In ASIAS terminology, what a member or group of members would consider an industry-wide deep dive into a new issue — such as Charbonneau’s concern about possibly increased risk of midair collisions near Van Nuys (California, U.S.) Airport and Bob Hope (Burbank, California) Airport related to increased traffic at surrounding airports — is called a directed study. A total of 10 ASIAS directed studies have been completed in all ASIAS member categories, he said, noting, “One of the most recent ones surrounds RNAV SIDs and STARs [area navigation–based standard instrument departures and standard terminal arrivals] — a huge issue.” Launching a directed study, as noted, requires approval by the GAJSC and ASIAS Executive Board.
If approved, ASIAS analysts query all relevant databases, analyze results and publish the results on the portal. Lessons learned also may be disseminated as a GAJSC and/or CAST safety enhancement, or publication of FAA safety bulletins or other guidance to affected stakeholders.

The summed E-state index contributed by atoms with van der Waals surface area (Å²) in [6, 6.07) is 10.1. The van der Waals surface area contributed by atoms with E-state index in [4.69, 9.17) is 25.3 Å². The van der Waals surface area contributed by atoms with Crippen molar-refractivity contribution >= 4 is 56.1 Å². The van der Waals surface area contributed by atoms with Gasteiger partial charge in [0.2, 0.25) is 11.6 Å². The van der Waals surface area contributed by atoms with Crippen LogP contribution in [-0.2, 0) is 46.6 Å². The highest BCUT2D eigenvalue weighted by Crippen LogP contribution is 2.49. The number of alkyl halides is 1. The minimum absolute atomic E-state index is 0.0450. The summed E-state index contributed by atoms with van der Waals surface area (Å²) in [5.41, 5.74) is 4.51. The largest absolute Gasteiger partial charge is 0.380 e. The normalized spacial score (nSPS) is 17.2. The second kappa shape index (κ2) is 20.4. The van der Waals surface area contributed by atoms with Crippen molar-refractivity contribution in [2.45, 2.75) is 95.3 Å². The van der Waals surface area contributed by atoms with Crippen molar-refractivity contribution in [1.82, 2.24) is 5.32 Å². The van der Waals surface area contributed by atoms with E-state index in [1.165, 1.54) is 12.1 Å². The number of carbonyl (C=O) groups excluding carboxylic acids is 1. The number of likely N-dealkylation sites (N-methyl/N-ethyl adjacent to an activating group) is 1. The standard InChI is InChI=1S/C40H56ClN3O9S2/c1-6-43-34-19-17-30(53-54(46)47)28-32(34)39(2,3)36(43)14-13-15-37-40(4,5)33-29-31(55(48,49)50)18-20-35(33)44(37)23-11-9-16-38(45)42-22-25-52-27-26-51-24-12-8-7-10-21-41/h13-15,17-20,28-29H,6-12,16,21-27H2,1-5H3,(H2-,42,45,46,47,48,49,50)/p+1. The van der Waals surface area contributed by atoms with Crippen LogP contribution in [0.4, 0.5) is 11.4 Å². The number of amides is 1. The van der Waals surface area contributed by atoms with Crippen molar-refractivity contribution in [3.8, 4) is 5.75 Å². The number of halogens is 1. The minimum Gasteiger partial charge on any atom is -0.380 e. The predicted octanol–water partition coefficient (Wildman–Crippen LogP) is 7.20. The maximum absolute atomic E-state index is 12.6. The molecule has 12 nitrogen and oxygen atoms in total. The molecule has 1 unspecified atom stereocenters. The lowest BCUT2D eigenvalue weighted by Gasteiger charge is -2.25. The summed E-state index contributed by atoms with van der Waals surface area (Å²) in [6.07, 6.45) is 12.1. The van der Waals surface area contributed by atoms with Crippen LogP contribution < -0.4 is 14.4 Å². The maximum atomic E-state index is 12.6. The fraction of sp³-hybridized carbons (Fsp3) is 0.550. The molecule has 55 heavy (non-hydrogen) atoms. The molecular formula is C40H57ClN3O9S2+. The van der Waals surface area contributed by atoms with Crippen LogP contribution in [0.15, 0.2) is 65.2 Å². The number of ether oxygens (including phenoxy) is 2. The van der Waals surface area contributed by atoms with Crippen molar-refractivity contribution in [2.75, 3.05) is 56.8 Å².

Dissemination of Results
Charbonneau told ASW that the difference between ASIAS members using the portal’s dashboards versus pursuing a directed study is that “dashboards represent processed data that’s presented to be queried and presented to a member in a completely deidentified way. In directed studies, the working groups or teams get access to more of the raw data to craft or design or develop new ways to process data, ways to depict new dashboards and to gain new understandings and learnings from the data.” Every directed study seeks something different from what already has been presented by the dashboards, he added.